From Greater Lansing Convention and Visitors Bureau
100 Years of Service Recognized
The Michigan Department of Transportation (MDOT) and the Michigan State Transportation Commission has honored Indian Trails, an Owosso-based motor coach company, for its 100th anniversary.
“Indian Trails is an important part of the transportation network in our state,” MDOT Chief Deputy Director Jacqueline Shinn said during the brief ceremony in which Indian Trails President Gordon Mackay was presented with a plaque recognizing the company’s service.
Shinn noted the third-generation family-owned motorcoach business carries one million passengers and travels four million miles annually. She also singled out the company’s Michigan Flyer service serving East Lansing, Jackson and Ann Arbor to and from Detroit Metro Airport.
“Since it began in 2006, Michigan Flyer has continued to grow with 270,000 riders utilizing the unique service,” Shinn said.
“We are proud of the relationship Indian Trails has and continues to have with MDOT,” Mackay said, commenting on the recognition. He accepted the plaque “on behalf of our 135 dedicated employees.”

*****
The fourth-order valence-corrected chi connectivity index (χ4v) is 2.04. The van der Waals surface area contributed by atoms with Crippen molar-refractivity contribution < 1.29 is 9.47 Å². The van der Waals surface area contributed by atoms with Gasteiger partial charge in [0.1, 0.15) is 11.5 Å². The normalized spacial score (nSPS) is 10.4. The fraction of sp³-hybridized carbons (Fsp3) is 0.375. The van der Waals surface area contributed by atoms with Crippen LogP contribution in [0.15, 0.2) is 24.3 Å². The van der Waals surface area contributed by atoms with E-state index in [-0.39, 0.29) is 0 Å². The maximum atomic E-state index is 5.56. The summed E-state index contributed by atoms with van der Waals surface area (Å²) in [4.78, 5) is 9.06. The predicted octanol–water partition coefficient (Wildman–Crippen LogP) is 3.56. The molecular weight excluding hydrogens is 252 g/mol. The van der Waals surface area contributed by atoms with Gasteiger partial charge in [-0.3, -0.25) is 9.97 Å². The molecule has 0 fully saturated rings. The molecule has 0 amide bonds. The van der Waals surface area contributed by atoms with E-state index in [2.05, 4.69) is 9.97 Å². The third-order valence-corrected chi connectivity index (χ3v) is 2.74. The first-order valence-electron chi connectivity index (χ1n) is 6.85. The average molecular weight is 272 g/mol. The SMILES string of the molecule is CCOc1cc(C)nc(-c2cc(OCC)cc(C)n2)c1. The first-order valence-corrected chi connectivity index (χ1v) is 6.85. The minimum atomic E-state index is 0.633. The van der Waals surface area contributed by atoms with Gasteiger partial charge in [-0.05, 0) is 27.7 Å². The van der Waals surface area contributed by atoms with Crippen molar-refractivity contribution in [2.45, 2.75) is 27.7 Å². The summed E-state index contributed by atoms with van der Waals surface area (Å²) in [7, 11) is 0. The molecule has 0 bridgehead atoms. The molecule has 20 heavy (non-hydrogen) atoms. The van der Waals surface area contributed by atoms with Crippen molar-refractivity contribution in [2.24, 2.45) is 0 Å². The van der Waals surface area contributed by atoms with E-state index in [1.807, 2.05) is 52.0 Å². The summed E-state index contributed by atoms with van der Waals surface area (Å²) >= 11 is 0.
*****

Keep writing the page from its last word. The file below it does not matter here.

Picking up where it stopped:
Founded in 1910 by Cora and Wayne Taylor of Owosso, Michigan, Indian Trails was originally known as the Phillips-Taylor Livery Service and specialized in moving passengers and freight from the local Durand Union Train Depot to points around Shiawassee County. True pioneers in their field, the Taylors actually built some of their first autobuses.
A picture of Cora Taylor hangs in the Michigan Transportation Hall of Honor as one of the leaders in transportation in Michigan.
Today, Indian Trails operates some 54 state-of-the-art coaches from three modern facilities in Owosso, Kalamazoo, and Metro Detroit with daily services between Bay City and Chicago, as well as routes between Grand Rapids and St. Ignace, Bay City and St. Ignace, Lansing and St. Ignace, and all of the Upper Peninsula. For more information, visit www.indiantrails.com.
Indian Trails President Gordon Mackay (left) accepts a plaque honoring Indian Trails for 100 years of service from Michigan Department of Transportation Chief Deputy Director Jacqueline Shinn (center) and Michigan Transportation Commission Chairman Ted Wahby (right)